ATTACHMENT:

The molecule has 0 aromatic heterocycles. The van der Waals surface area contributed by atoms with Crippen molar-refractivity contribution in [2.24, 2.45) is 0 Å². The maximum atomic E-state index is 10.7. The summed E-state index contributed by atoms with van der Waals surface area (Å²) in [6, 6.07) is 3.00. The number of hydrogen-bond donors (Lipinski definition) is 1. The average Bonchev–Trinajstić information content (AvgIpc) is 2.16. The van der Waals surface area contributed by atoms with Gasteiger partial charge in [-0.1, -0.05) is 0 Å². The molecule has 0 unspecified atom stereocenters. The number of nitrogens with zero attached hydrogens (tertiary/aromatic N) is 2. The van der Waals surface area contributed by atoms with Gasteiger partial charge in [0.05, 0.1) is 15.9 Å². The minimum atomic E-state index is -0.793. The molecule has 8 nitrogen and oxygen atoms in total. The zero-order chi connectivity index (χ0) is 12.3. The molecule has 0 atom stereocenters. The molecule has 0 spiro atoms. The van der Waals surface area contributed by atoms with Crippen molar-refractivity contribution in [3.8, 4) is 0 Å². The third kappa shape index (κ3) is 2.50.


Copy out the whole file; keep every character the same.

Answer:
The molecule has 0 aromatic heterocycles. The van der Waals surface area contributed by atoms with Crippen molar-refractivity contribution in [2.24, 2.45) is 0 Å². The maximum atomic E-state index is 10.7. The summed E-state index contributed by atoms with van der Waals surface area (Å²) in [6, 6.07) is 3.00. The number of hydrogen-bond donors (Lipinski definition) is 1. The average Bonchev–Trinajstić information content (AvgIpc) is 2.16. The van der Waals surface area contributed by atoms with Gasteiger partial charge in [-0.1, -0.05) is 0 Å². The molecule has 0 unspecified atom stereocenters. The number of nitrogens with zero attached hydrogens (tertiary/aromatic N) is 2. The van der Waals surface area contributed by atoms with Gasteiger partial charge in [0.05, 0.1) is 15.9 Å². The minimum atomic E-state index is -0.793. The molecule has 8 nitrogen and oxygen atoms in total. The zero-order chi connectivity index (χ0) is 12.3. The molecule has 0 atom stereocenters. The molecule has 0 spiro atoms. The van der Waals surface area contributed by atoms with Crippen molar-refractivity contribution in [3.8, 4) is 0 Å². The third kappa shape index (κ3) is 2.50.